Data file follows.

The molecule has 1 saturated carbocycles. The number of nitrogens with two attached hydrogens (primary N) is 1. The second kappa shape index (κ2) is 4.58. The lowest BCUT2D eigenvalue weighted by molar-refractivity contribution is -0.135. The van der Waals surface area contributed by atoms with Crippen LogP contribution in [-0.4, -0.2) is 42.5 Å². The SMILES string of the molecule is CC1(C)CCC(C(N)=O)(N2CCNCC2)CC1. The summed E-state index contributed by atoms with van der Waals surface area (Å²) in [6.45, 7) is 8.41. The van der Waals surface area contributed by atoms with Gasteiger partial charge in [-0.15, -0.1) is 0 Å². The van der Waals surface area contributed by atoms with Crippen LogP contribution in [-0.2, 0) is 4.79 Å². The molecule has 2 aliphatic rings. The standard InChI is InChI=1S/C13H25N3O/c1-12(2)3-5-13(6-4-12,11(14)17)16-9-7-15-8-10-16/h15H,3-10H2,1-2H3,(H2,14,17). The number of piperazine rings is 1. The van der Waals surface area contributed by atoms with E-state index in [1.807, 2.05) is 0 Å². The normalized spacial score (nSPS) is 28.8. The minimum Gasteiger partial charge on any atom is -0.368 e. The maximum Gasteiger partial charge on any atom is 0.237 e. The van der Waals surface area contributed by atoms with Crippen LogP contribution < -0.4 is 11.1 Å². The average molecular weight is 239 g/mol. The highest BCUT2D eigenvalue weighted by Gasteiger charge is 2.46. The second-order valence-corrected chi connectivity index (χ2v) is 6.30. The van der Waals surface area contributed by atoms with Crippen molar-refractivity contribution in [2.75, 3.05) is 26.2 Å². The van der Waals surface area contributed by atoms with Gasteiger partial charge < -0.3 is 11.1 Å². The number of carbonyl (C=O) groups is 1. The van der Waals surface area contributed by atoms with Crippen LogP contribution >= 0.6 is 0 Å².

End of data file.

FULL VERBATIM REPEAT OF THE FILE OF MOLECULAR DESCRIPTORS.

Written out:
The molecule has 1 saturated carbocycles. The number of nitrogens with two attached hydrogens (primary N) is 1. The second kappa shape index (κ2) is 4.58. The lowest BCUT2D eigenvalue weighted by molar-refractivity contribution is -0.135. The van der Waals surface area contributed by atoms with Crippen LogP contribution in [-0.4, -0.2) is 42.5 Å². The SMILES string of the molecule is CC1(C)CCC(C(N)=O)(N2CCNCC2)CC1. The summed E-state index contributed by atoms with van der Waals surface area (Å²) in [6.45, 7) is 8.41. The van der Waals surface area contributed by atoms with Gasteiger partial charge in [-0.15, -0.1) is 0 Å². The van der Waals surface area contributed by atoms with Crippen LogP contribution in [-0.2, 0) is 4.79 Å². The molecule has 2 aliphatic rings. The standard InChI is InChI=1S/C13H25N3O/c1-12(2)3-5-13(6-4-12,11(14)17)16-9-7-15-8-10-16/h15H,3-10H2,1-2H3,(H2,14,17). The number of piperazine rings is 1. The van der Waals surface area contributed by atoms with E-state index in [1.807, 2.05) is 0 Å². The normalized spacial score (nSPS) is 28.8. The minimum Gasteiger partial charge on any atom is -0.368 e. The maximum Gasteiger partial charge on any atom is 0.237 e. The van der Waals surface area contributed by atoms with Crippen LogP contribution < -0.4 is 11.1 Å². The average molecular weight is 239 g/mol. The highest BCUT2D eigenvalue weighted by Gasteiger charge is 2.46. The second-order valence-corrected chi connectivity index (χ2v) is 6.30. The van der Waals surface area contributed by atoms with Crippen molar-refractivity contribution in [2.75, 3.05) is 26.2 Å². The van der Waals surface area contributed by atoms with Gasteiger partial charge < -0.3 is 11.1 Å². The number of carbonyl (C=O) groups is 1. The van der Waals surface area contributed by atoms with Crippen LogP contribution >= 0.6 is 0 Å².